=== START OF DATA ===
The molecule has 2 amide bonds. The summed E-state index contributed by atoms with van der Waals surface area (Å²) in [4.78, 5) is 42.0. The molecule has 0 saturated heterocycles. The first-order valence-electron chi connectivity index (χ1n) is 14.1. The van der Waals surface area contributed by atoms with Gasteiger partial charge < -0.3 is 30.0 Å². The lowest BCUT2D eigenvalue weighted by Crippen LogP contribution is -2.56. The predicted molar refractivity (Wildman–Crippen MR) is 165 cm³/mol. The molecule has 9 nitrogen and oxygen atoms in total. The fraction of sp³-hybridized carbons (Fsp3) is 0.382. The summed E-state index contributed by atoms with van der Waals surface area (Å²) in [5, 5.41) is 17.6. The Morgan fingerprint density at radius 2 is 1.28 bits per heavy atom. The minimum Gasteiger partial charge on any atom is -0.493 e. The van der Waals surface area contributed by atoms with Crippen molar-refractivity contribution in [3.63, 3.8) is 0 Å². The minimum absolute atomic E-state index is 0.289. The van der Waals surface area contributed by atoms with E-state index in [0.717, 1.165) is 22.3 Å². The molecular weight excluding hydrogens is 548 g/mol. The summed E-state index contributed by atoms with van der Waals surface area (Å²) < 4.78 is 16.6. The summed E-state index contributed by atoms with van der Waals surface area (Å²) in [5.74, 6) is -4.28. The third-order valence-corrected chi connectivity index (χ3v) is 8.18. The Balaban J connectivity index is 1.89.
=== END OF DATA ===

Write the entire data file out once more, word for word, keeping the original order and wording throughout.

The molecule has 2 amide bonds. The summed E-state index contributed by atoms with van der Waals surface area (Å²) in [4.78, 5) is 42.0. The molecule has 0 saturated heterocycles. The first-order valence-electron chi connectivity index (χ1n) is 14.1. The van der Waals surface area contributed by atoms with Gasteiger partial charge < -0.3 is 30.0 Å². The lowest BCUT2D eigenvalue weighted by Crippen LogP contribution is -2.56. The predicted molar refractivity (Wildman–Crippen MR) is 165 cm³/mol. The molecule has 9 nitrogen and oxygen atoms in total. The fraction of sp³-hybridized carbons (Fsp3) is 0.382. The summed E-state index contributed by atoms with van der Waals surface area (Å²) in [5, 5.41) is 17.6. The Morgan fingerprint density at radius 2 is 1.28 bits per heavy atom. The minimum Gasteiger partial charge on any atom is -0.493 e. The van der Waals surface area contributed by atoms with Crippen molar-refractivity contribution in [3.63, 3.8) is 0 Å². The minimum absolute atomic E-state index is 0.289. The van der Waals surface area contributed by atoms with E-state index in [0.717, 1.165) is 22.3 Å². The molecular weight excluding hydrogens is 548 g/mol. The summed E-state index contributed by atoms with van der Waals surface area (Å²) < 4.78 is 16.6. The summed E-state index contributed by atoms with van der Waals surface area (Å²) in [5.74, 6) is -4.28. The third-order valence-corrected chi connectivity index (χ3v) is 8.18. The Balaban J connectivity index is 1.89.